Constructive media coverage is essential for the UN. It helps the organisation both to raise awareness of neglected crises around the world and to increase visibility for its role in addressing them. In fact, a strong online, press, and TV presence can help mobilise the human, political, and economic resources needed to solve or prevent these situations.
The media also plays an important role in holding the UN publicly accountable for its failures, scandals, and flaws. At the same time, news outlets also tend to judge the organisation for what it does not do, rather than for what it achieves. Meanwhile, the digital age has opened up new ways for the UN both to shift this unfavourable focus and to reach out to the public on its own.
Media coverage of the UN has been dominated lately by the recurrent tensions in the UN Security Council, along with this body’s inability to stop the mayhem in Syria and Yemen. Similarly, journalists have been riveted by the spreading of cholera in Haiti by UN peacekeepers after the country’s 2010 earthquake and the May 2017 election of Saudi Arabia to the UN Commission on the Status of Women.
Those fiascos, along with the disgraceful cases of sexual abuse and exploitation committed by some Blue Helmets and staff allegations of sexual harassment within the UN, have made headlines around the world—and rightly so.
But the rest of the UN system, and the life-or-death work done by its more than 100,000 personnel around the world, are generally not on the international media’s radar. (There are of course exceptions, like a CNN current affairs program hosted by Becky Anderson that covers UN work on the ground on a fairly regular basis.)
“Besides the Security Council, most of what the UN publicly talks about at headquarters is not considered media-worthy,” Dr. Robert Zuber, director of the network Global Action to Prevent War and a two-decade observer of UN affairs, told me. “Let’s consider an event about families and inclusive societies or consultations on mainstreaming gender perspective into the organisation’s policies and programmes. Who is going to write about that? In many, perhaps most, of the rooms where we attend events, I do not see any UN correspondents present, even though they could do so much to clarify UN policy linkages and priorities.”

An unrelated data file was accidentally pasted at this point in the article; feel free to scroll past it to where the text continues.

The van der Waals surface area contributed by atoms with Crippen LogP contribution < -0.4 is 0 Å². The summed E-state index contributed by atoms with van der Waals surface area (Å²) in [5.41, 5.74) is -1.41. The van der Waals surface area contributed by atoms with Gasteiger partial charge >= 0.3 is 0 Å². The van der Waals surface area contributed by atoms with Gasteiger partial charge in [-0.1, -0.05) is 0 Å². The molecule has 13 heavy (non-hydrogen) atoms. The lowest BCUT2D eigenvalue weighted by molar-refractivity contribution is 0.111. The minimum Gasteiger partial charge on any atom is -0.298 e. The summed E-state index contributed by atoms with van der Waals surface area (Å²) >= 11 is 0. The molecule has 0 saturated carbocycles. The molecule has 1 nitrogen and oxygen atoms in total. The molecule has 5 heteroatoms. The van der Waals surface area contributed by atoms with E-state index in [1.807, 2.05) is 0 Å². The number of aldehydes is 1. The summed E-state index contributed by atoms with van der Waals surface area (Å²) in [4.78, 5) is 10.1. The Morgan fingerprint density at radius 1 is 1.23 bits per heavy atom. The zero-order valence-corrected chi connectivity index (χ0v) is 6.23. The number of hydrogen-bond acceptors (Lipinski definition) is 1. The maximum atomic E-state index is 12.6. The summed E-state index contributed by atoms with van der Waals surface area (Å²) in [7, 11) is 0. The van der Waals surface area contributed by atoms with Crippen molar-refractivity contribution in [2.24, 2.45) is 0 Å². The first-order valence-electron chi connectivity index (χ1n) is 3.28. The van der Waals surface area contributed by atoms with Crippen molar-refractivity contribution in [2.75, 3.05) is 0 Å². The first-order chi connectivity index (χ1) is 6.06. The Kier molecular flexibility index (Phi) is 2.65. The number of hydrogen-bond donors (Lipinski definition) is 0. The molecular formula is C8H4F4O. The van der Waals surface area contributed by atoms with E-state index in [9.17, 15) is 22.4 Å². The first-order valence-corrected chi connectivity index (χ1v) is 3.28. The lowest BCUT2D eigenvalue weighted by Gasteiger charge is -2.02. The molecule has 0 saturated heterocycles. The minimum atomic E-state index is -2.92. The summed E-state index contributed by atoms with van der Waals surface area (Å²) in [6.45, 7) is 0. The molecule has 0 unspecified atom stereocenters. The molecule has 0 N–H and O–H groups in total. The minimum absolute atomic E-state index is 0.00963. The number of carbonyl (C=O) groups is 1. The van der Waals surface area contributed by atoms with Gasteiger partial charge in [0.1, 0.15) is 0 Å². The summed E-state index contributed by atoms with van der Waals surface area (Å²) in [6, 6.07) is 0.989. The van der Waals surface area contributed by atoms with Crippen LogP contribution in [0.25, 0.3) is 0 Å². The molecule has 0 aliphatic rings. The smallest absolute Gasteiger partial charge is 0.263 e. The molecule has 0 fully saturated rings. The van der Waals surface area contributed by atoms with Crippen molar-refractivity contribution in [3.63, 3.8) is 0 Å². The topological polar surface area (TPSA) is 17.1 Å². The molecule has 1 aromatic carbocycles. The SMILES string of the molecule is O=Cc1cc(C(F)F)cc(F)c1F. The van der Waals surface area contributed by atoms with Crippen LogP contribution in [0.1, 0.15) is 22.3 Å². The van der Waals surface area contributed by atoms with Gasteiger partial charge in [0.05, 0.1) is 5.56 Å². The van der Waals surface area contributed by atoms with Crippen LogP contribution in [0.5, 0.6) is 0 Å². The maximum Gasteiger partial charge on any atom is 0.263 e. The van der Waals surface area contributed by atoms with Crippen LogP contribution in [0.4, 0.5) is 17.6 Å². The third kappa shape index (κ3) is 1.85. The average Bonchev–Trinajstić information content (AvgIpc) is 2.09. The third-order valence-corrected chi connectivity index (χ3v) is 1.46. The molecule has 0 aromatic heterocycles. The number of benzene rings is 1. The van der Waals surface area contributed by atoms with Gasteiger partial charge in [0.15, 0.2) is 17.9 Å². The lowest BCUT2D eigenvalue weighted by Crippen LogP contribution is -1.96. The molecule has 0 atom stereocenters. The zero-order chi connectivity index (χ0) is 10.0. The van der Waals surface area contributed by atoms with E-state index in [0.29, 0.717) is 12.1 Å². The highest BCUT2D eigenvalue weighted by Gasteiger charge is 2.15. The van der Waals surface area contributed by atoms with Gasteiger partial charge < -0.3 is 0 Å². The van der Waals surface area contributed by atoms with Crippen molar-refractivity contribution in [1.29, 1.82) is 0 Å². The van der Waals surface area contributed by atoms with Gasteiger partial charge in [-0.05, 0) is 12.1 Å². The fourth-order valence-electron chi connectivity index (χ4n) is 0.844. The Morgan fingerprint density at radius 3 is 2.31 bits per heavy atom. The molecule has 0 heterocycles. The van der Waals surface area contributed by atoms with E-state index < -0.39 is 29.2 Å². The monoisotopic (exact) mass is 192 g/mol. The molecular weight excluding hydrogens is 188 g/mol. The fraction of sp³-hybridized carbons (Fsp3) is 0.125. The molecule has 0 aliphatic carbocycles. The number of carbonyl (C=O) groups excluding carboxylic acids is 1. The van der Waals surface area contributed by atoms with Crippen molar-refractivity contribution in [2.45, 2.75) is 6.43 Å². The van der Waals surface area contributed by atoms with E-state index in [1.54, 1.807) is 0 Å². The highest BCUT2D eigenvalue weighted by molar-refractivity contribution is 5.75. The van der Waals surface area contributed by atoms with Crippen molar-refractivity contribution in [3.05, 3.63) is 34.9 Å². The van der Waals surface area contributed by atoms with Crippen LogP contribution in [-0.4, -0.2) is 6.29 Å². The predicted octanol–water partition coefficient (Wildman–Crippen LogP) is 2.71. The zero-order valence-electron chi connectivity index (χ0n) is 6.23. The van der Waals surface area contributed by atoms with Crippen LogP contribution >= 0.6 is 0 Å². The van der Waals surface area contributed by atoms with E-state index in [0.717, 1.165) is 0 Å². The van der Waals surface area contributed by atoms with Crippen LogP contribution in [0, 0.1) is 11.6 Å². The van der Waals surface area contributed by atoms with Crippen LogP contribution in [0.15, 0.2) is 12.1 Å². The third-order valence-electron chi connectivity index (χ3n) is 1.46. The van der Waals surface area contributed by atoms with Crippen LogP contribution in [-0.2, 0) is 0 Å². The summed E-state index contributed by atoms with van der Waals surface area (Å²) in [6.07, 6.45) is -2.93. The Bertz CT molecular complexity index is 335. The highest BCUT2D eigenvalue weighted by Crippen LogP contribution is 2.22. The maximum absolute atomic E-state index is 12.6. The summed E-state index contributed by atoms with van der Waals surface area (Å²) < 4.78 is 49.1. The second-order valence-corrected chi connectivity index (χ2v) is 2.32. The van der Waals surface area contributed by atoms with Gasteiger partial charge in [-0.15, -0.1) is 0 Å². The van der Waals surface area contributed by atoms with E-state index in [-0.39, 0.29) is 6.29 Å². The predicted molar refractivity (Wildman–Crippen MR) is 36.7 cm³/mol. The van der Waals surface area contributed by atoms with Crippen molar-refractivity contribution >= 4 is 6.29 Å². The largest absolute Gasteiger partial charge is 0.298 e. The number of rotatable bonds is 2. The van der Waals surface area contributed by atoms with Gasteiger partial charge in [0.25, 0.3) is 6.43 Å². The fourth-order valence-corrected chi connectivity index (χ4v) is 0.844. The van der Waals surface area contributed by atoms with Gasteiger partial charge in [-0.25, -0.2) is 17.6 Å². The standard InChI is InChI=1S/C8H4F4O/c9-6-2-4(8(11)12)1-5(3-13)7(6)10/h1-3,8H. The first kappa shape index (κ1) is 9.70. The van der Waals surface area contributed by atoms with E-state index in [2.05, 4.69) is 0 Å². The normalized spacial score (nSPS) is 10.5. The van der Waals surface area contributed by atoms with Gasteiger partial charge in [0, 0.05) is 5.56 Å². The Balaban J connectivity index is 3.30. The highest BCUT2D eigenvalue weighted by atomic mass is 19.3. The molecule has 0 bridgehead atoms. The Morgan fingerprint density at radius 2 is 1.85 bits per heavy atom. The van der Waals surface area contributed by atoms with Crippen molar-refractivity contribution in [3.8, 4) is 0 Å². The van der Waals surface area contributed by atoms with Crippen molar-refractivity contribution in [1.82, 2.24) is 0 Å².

Referring to the organisation’s operations in poor, struggling countries, Steve Taravella, senior spokesperson for the UN World Food Programme (WFP), was equally gloomy yet pragmatic:
“Much of what the UN does—on hunger, on poverty, on women’s health, on so many things—is just not sexy to a lot of mainstream news outlets, so [attracting and] sustaining media interest is difficult,” he explained in a phone interview. “In practice, it means we are forever forced to find new ways to show that our work is relevant, new angles to old stories, because we are competing for the same news space as the day’s scandals.”
Most UN initiatives to promote peace, well-being, and development worldwide are complex and take a long time to yield tangible results, if and when they do. It is a world away from the demands of the sound-bite driven, 24/7 clickbait headlines that feed shrinking attention spans in the digital age. As Minh-Thu Pham, executive director for policy at the United Nations Foundation, put it, background knowledge is a barrier to entry in terms of consuming and understanding hard UN news.
“We may be talking about the same topics for years because the suffering of many South Sudanese, Congolese, and Syrians, for instance, is not easing off. Media outlets cannot maintain the focus on issues that have been around for decades,” said Taravella.
And on the occasions when the painful plight of some of these faraway, different-looking people does improve, the frantic news cycle will not bother to give an account of what comes next.
“A misperception that we have to routinely address is the belief that once a human crisis is over, the work of the UN is over too,” said Maher Nasser, director of the Outreach Division of the UN’s Department of Public Information, during an interview. “It is far from the truth. The UN sticks around for years, if not decades, to prevent conflict from recurring or to continue the development work that empowers communities to become resilient and avoid falling into the same situation in the future.”
The media requires quantifiable, dramatic outcomes to grab the attention of an audience already saturated with information and breaking news. In fact, the UN does generate those kinds of astounding figures: for example, it provides food and assistance to 80 million people in 80 countries and supplies vaccines to 45 percent of the world’s children every year.